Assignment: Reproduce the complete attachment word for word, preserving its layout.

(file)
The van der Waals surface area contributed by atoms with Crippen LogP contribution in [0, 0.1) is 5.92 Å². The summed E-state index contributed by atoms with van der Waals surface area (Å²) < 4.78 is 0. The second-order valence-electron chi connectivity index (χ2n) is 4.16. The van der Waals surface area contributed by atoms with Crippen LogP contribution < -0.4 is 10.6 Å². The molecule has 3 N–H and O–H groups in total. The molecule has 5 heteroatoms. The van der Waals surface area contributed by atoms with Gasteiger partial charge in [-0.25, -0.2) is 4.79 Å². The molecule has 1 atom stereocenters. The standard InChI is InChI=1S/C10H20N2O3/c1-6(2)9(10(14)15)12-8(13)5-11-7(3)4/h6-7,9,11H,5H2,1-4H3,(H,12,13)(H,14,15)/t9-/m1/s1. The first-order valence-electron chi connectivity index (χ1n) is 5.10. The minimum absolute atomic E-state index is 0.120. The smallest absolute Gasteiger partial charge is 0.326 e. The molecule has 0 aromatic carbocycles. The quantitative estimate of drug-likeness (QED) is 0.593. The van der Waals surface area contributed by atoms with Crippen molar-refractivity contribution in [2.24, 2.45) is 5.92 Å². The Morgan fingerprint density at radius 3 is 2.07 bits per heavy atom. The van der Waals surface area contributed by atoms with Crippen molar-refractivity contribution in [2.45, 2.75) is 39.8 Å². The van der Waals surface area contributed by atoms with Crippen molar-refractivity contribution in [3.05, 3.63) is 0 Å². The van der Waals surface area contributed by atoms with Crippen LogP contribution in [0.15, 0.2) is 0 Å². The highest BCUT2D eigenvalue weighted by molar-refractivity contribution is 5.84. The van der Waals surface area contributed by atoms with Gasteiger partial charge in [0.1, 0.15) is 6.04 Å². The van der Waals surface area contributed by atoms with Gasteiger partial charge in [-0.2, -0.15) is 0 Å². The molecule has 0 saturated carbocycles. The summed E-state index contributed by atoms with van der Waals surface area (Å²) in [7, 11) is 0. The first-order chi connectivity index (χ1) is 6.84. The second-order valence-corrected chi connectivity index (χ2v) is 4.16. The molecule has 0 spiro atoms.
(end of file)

The van der Waals surface area contributed by atoms with Crippen LogP contribution in [0, 0.1) is 5.92 Å². The summed E-state index contributed by atoms with van der Waals surface area (Å²) < 4.78 is 0. The second-order valence-electron chi connectivity index (χ2n) is 4.16. The van der Waals surface area contributed by atoms with Crippen LogP contribution < -0.4 is 10.6 Å². The molecule has 3 N–H and O–H groups in total. The molecule has 5 heteroatoms. The van der Waals surface area contributed by atoms with Gasteiger partial charge in [-0.25, -0.2) is 4.79 Å². The molecule has 1 atom stereocenters. The standard InChI is InChI=1S/C10H20N2O3/c1-6(2)9(10(14)15)12-8(13)5-11-7(3)4/h6-7,9,11H,5H2,1-4H3,(H,12,13)(H,14,15)/t9-/m1/s1. The first-order valence-electron chi connectivity index (χ1n) is 5.10. The minimum absolute atomic E-state index is 0.120. The smallest absolute Gasteiger partial charge is 0.326 e. The molecule has 0 aromatic carbocycles. The quantitative estimate of drug-likeness (QED) is 0.593. The van der Waals surface area contributed by atoms with Crippen molar-refractivity contribution in [2.24, 2.45) is 5.92 Å². The Morgan fingerprint density at radius 3 is 2.07 bits per heavy atom. The van der Waals surface area contributed by atoms with Crippen molar-refractivity contribution in [2.45, 2.75) is 39.8 Å². The van der Waals surface area contributed by atoms with Crippen molar-refractivity contribution in [3.05, 3.63) is 0 Å². The van der Waals surface area contributed by atoms with Crippen LogP contribution in [0.15, 0.2) is 0 Å². The highest BCUT2D eigenvalue weighted by molar-refractivity contribution is 5.84. The van der Waals surface area contributed by atoms with Gasteiger partial charge in [0.1, 0.15) is 6.04 Å². The van der Waals surface area contributed by atoms with Gasteiger partial charge in [-0.2, -0.15) is 0 Å². The molecule has 0 saturated carbocycles. The summed E-state index contributed by atoms with van der Waals surface area (Å²) in [7, 11) is 0. The first-order chi connectivity index (χ1) is 6.84. The second-order valence-corrected chi connectivity index (χ2v) is 4.16. The molecule has 0 spiro atoms.